ayane visuve kuryad
dvadasyam sravanesu ca
navamyam atha kartike
catasrsv apy astakasu
hemante sisire tatha
maghe ca sita-saptamyam
rakaya canumatya ca
masarksani yutany api
dvadasyam anuradha syac
chravanas tisra uttarah
tisrsv ekadasi vasu
ayane—on the day when the sun begins to move north, or Makara-sankranti, and on the day when the sun begins to move south, or Karkata-sankranti; visuve—on the Mesa-sankranti and on the Tula-sankranti; kuryat—one should perform; vyatipate—in the yoga named Vyatipata; dina-ksaye—on that day in which three tithis are combined; candra-aditya-uparage—at the time of the eclipse of either the moon or the sun; ca—and also; dvadasyam sravanesu—on the twelfth lunar day and in the naksatra named Sravana; ca—and; trtiyayam—on the Aksaya-trtiya day; sukla-pakse—in the bright fortnight of the month; navamyam—on the ninth lunar day; atha—also; kartike—in the month of Kartika (October–November); catasrsu—on the four; api—also; astakasu—on the Astakas; hemante—before the winter season; sisire—in the winter season; tatha—and also; maghe—in the month of Magha (January–February); ca—and; sita-saptamyam—on the seventh lunar day of the bright fortnight; magha-raka-samagame—in the conjunction of Magha-naksatra and the full-moon day; rakaya—with a day of the completely full moon; ca—and; anumatya—with a full-moon day when the moon is slightly less than completely full; ca—and; masa-rksani—the naksatras that are the sources of the names of the various months; yutani—are conjoined; api—also; dvadasyam—on the twelfth lunar day; anuradha—the naksatra named Anuradha; syat—may occur; sravanah—the naksatra named Sravana; tisrah—the three (naksatras); uttarah—the naksatras named Uttara (Uttara-phalguni, Uttarasadha and Uttara-bhadrapada); tisrsu—on three; ekadasi—the eleventh lunar day; va—or; asu—on these; janma-rksa—of one’s own janma-naksatra, or birth star; srona—of Sravana-naksatra; yoga—by a conjunction; yuk—having.
One should perform the sraddha ceremony on the Makara-sankranti [the day when the sun begins to move north] or on the Karkata-sankranti [the day when the sun begins to move south]. One should also perform this ceremony on the Mesa-sankranti day and the Tula-sankranti day, in the yoga named Vyatipata, on that day in which three lunar tithis are conjoined, during an eclipse of either the moon or the sun, on the twelfth lunar day, and in the Sravana-naksatra. One should perform this ceremony on the Aksaya-trtiya day, on the ninth lunar day of the bright fortnight of the month of Kartika, on the four astakas in the winter season and cool season, on the seventh lunar day of the bright fortnight of the month of Magha, during the conjunction of Magha-naksatra and the full-moon day, and on the days when the moon is completely full, or not quite completely full, when these days are conjoined with the naksatras from which the names of certain months are derived. One should also perform the sraddha ceremony on the twelfth lunar day when it is in conjunction with any of the naksatras named Anuradha, Sravana, Uttara-phalguni, Uttarasadha or Uttara-bhadrapada. Again, one should perform this ceremony when the eleventh lunar day is in conjunction with either Uttara-phalguni, Uttarasadha or Uttara-bhadrapada. Finally, one should perform this ceremony on days conjoined with one’s own birth star [janma-naksatra] or with Sravana-naksatra.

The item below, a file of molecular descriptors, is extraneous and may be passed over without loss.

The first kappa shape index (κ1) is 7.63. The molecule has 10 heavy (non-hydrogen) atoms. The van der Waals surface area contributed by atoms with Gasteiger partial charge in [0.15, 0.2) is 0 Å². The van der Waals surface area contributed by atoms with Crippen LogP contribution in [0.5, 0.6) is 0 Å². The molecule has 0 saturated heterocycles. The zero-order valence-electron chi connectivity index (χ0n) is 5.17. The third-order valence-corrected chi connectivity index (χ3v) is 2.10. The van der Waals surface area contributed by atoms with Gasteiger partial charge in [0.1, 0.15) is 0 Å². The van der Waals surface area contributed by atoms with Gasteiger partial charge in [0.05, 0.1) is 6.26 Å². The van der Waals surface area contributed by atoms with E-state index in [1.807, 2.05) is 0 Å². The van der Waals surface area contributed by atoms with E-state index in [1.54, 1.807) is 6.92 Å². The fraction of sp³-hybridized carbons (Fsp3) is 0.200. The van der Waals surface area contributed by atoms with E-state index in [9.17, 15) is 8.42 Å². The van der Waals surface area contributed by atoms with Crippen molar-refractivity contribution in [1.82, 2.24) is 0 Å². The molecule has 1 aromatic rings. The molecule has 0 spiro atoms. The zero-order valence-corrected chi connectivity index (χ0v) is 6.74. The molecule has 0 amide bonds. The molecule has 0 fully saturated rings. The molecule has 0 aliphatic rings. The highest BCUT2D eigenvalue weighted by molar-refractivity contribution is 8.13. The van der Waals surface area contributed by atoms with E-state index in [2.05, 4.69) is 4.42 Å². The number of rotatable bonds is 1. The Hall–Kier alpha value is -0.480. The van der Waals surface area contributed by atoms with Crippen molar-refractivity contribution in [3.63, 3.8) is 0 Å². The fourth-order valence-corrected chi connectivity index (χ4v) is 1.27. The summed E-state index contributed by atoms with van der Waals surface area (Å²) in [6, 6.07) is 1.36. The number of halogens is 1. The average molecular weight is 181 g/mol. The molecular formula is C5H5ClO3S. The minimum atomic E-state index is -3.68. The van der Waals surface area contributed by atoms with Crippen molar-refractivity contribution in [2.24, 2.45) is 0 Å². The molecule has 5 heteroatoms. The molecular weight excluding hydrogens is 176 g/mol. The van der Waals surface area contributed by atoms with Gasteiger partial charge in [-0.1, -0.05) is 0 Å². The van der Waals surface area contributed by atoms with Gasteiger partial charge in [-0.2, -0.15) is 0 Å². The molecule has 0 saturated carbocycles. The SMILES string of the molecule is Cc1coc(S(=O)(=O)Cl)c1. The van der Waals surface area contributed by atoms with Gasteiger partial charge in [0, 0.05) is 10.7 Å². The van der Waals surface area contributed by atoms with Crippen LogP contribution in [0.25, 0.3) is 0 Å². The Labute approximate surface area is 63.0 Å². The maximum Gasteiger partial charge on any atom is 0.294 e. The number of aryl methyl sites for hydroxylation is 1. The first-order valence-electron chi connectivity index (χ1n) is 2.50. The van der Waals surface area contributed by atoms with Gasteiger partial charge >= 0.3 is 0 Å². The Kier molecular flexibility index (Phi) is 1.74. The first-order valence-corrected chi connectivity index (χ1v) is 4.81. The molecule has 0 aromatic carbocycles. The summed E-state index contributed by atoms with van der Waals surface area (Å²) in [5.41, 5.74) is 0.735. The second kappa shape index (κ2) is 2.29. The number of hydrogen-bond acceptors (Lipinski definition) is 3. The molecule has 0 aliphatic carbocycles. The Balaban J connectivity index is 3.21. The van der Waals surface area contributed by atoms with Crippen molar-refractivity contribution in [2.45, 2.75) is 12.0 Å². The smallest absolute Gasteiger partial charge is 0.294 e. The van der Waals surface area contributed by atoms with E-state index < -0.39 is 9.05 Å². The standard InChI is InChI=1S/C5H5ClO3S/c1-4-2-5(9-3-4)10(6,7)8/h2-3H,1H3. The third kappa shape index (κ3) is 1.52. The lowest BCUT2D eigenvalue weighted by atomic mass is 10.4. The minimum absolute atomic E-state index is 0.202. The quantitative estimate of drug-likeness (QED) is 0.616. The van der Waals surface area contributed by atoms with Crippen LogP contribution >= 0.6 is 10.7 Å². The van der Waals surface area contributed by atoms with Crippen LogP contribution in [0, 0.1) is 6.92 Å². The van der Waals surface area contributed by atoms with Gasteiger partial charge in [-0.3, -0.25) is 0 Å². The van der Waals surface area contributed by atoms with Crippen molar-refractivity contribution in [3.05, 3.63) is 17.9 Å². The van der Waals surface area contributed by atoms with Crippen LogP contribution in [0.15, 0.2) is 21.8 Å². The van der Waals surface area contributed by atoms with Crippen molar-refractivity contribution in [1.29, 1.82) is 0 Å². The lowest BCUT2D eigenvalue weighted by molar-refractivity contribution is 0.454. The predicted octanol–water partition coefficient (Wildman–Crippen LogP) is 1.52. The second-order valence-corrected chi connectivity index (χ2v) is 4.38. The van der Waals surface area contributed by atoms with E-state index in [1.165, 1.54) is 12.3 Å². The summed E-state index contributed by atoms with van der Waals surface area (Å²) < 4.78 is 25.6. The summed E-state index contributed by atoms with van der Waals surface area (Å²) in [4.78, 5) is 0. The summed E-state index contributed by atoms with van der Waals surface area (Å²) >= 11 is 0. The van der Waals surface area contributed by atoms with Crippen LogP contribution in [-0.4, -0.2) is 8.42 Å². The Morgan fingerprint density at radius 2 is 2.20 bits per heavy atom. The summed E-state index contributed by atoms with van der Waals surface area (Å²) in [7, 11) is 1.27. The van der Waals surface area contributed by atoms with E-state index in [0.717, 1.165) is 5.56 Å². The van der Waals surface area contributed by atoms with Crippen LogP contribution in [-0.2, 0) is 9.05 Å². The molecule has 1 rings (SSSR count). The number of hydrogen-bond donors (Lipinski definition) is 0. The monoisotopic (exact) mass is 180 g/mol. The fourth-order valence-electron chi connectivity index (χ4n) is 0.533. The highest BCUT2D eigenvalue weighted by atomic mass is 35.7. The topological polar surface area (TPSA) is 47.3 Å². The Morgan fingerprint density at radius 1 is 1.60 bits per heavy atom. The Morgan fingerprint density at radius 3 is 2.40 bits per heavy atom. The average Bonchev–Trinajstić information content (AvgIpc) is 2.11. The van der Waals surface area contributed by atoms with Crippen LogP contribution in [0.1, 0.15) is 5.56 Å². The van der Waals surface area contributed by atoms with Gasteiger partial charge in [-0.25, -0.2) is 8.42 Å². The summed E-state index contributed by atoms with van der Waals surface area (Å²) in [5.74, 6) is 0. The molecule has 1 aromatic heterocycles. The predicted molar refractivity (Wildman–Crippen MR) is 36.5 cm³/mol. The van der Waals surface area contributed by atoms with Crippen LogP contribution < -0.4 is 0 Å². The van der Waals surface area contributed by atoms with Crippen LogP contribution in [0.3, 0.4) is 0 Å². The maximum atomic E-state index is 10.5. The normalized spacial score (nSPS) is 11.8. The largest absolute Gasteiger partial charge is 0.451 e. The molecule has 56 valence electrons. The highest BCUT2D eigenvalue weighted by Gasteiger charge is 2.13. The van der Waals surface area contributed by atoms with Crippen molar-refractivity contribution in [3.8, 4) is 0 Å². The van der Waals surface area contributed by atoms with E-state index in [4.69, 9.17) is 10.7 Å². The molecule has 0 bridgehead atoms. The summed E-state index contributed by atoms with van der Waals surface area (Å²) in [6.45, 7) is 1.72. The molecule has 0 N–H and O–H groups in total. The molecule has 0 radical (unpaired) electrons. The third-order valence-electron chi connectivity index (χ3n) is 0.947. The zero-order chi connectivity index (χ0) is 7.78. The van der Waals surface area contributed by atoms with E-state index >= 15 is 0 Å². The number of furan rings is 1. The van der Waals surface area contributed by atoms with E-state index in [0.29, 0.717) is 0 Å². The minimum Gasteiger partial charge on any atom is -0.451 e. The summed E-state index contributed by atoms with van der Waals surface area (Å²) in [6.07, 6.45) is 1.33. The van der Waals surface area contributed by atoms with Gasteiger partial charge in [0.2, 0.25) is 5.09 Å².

The word ayana means “path” or “going.” The six months when the sun moves toward the north are called uttarayana, or the northern path, and the six months when it moves south are called daksinayana, or the southern path. These are mentioned in Bhagavad-gita (8.24–25). The first day when the sun begins to move north and enter the zodiacal sign of Capricorn is called Makara-sankranti, and the first day when the sun begins to move south and enter the sign of Cancer is called Karkata-sankranti. On these two days of the year, one should perform the sraddha ceremony.
Visuva, or Visuva-sankranti, means Mesa-sankranti, or the day on which the sun enters the sign Aries. Tula-sankranti is the day on which the sun enters the sign Libra. Both of these days occur only once within a year. The word yoga refers to a certain relationship between the sun and moon as they move in the sky. There are twenty-seven different degrees of yoga, of which the seventeenth is called Vyatipata. On the day when this occurs, one should perform the sraddha ceremony. A tithi, or lunar day, consists of the distance between the longitude of the sun and that of the moon. Sometimes a tithi is less than twenty-four hours. When it starts after sunrise on a certain day and ends before the sunrise of the following day, the previous tithi and the following tithi both “touch” the twenty-four-hour day between the sunrises. This is called tryaha-sparsa, or a day touched by some portion of three tithis.
Srila Jiva Gosvami has given quotations from many sastras stating that the sraddha ceremony of oblations to the forefathers should not be performed on Ekadasi tithi. When the tithi of the death anniversary falls on the Ekadasi day, the sraddha ceremony should be held not on Ekadasi but on the next day, or dvadasi. In the Brahma-vaivarta Purana it is said:
If one performs the sraddha ceremony of oblations to the forefathers on the Ekadasi tithi, then the performer, the forefathers for whom the sraddha is observed, and the purohita, or the family priest who encourages the ceremony, all go to hell.
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